Genes within the Idd5 and Idd9/11 diabetes susceptibility loci affect the pathogenic activity of B cells in nonobese diabetic mice.
Silveira PA., Chapman HD., Stolp J., Johnson E., Cox SL., Hunter K., Wicker LS., Serreze DV.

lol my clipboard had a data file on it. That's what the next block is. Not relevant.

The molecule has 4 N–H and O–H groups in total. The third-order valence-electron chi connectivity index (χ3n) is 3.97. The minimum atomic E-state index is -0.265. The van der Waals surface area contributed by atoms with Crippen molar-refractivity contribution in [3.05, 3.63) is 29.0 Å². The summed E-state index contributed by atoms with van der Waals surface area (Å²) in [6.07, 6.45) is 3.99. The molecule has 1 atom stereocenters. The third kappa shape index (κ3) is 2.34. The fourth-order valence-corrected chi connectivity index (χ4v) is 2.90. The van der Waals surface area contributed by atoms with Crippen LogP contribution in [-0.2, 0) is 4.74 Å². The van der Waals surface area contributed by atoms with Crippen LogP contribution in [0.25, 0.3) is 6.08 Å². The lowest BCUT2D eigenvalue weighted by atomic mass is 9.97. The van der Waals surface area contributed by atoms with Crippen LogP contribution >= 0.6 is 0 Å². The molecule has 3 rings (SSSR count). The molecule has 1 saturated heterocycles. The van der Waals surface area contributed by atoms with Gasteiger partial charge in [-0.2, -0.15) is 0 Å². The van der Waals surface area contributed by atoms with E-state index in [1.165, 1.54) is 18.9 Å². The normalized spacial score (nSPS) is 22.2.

Autoreactive T cells clearly mediate the pancreatic beta cell destruction causing type 1 diabetes (T1D). However, studies in NOD mice indicate that B cells also contribute to pathogenesis because their ablation by introduction of an Igmunull mutation elicits T1D resistance. T1D susceptibility is restored in NOD.Igmunull mice that are irradiated and reconstituted with syngeneic bone marrow plus NOD B cells, but not syngeneic bone marrow alone. Thus, we hypothesized some non-MHC T1D susceptibility (Idd) genes contribute to disease by allowing development of pathogenic B cells. Supporting this hypothesis was the finding that unlike those from NOD donors, engraftment with B cells from H2g7 MHC-matched, but T1D-resistant, nonobese-resistant (NOR) mice failed to restore full disease susceptibility in NOD.Igmunull recipients. T1D resistance in NOR mice is mainly encoded within the Idd13, Idd5.2, and Idd9/11 loci. B cells from NOD congenic stocks containing Idd9/11 or Idd5.1/5.2-resistance loci, respectively, derived from the NOR or C57BL/10 strains were characterized by suppressed diabetogenic activity. Immature autoreactive B cells in NOD mice have an impaired ability to be rendered anergic upon Ag engagement. Interestingly, both Idd5.1/5.2 and Idd9/11-resistance loci were found to normalize this B cell tolerogenic process, which may represent a mechanism contributing to the inhibition of T1D.